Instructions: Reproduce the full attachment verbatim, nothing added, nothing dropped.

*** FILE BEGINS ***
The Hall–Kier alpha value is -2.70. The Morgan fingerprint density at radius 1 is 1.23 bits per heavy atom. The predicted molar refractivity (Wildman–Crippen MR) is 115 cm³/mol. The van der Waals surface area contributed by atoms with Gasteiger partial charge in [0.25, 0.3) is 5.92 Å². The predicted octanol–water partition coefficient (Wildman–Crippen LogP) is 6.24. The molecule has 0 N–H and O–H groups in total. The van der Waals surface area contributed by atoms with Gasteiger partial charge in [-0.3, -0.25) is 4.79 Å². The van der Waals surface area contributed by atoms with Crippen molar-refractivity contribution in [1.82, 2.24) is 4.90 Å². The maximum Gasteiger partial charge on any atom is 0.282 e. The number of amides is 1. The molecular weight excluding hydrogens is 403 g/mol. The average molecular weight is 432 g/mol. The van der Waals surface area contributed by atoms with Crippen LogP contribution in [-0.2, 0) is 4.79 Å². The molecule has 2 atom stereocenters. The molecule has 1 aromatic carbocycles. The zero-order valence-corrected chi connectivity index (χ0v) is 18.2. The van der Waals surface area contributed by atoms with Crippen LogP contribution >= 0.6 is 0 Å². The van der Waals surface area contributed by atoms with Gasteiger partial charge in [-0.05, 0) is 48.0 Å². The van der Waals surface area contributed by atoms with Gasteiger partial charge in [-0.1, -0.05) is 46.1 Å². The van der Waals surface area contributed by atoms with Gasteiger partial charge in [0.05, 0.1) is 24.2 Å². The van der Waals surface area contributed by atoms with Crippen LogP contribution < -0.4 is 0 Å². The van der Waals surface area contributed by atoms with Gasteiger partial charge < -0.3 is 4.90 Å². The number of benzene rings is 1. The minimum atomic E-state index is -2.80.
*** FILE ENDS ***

The Hall–Kier alpha value is -2.70. The Morgan fingerprint density at radius 1 is 1.23 bits per heavy atom. The predicted molar refractivity (Wildman–Crippen MR) is 115 cm³/mol. The van der Waals surface area contributed by atoms with Gasteiger partial charge in [0.25, 0.3) is 5.92 Å². The predicted octanol–water partition coefficient (Wildman–Crippen LogP) is 6.24. The molecule has 0 N–H and O–H groups in total. The van der Waals surface area contributed by atoms with Gasteiger partial charge in [-0.3, -0.25) is 4.79 Å². The van der Waals surface area contributed by atoms with Crippen molar-refractivity contribution in [1.82, 2.24) is 4.90 Å². The maximum Gasteiger partial charge on any atom is 0.282 e. The number of amides is 1. The molecular weight excluding hydrogens is 403 g/mol. The average molecular weight is 432 g/mol. The van der Waals surface area contributed by atoms with Crippen LogP contribution in [-0.2, 0) is 4.79 Å². The molecule has 2 atom stereocenters. The molecule has 1 aromatic carbocycles. The zero-order valence-corrected chi connectivity index (χ0v) is 18.2. The van der Waals surface area contributed by atoms with Crippen LogP contribution >= 0.6 is 0 Å². The van der Waals surface area contributed by atoms with Gasteiger partial charge in [-0.05, 0) is 48.0 Å². The van der Waals surface area contributed by atoms with Gasteiger partial charge in [-0.1, -0.05) is 46.1 Å². The van der Waals surface area contributed by atoms with Gasteiger partial charge in [0.05, 0.1) is 24.2 Å². The van der Waals surface area contributed by atoms with Crippen LogP contribution < -0.4 is 0 Å². The van der Waals surface area contributed by atoms with Gasteiger partial charge < -0.3 is 4.90 Å². The number of benzene rings is 1. The minimum atomic E-state index is -2.80.